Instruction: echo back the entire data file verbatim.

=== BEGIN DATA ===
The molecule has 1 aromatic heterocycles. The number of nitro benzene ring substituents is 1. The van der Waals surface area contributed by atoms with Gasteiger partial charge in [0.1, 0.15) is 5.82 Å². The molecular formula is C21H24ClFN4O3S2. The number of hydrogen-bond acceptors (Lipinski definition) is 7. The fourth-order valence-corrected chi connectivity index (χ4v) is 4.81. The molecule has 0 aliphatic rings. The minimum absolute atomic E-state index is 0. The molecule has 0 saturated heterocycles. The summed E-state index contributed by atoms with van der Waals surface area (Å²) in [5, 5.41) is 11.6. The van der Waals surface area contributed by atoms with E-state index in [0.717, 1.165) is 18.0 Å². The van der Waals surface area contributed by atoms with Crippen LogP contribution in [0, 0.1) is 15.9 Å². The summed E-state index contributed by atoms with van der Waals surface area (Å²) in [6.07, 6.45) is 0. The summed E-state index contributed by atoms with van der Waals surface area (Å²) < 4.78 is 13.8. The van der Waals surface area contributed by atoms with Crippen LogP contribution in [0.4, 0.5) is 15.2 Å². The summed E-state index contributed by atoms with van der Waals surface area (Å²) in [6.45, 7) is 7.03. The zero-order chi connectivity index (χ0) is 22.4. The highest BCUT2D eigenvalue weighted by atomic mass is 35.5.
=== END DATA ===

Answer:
The molecule has 1 aromatic heterocycles. The number of nitro benzene ring substituents is 1. The van der Waals surface area contributed by atoms with Gasteiger partial charge in [0.1, 0.15) is 5.82 Å². The molecular formula is C21H24ClFN4O3S2. The number of hydrogen-bond acceptors (Lipinski definition) is 7. The fourth-order valence-corrected chi connectivity index (χ4v) is 4.81. The molecule has 0 aliphatic rings. The minimum absolute atomic E-state index is 0. The molecule has 0 saturated heterocycles. The summed E-state index contributed by atoms with van der Waals surface area (Å²) in [5, 5.41) is 11.6. The van der Waals surface area contributed by atoms with E-state index in [0.717, 1.165) is 18.0 Å². The van der Waals surface area contributed by atoms with Crippen LogP contribution in [0, 0.1) is 15.9 Å². The summed E-state index contributed by atoms with van der Waals surface area (Å²) in [6.07, 6.45) is 0. The summed E-state index contributed by atoms with van der Waals surface area (Å²) < 4.78 is 13.8. The van der Waals surface area contributed by atoms with Crippen LogP contribution in [0.4, 0.5) is 15.2 Å². The summed E-state index contributed by atoms with van der Waals surface area (Å²) in [6.45, 7) is 7.03. The zero-order chi connectivity index (χ0) is 22.4. The highest BCUT2D eigenvalue weighted by atomic mass is 35.5.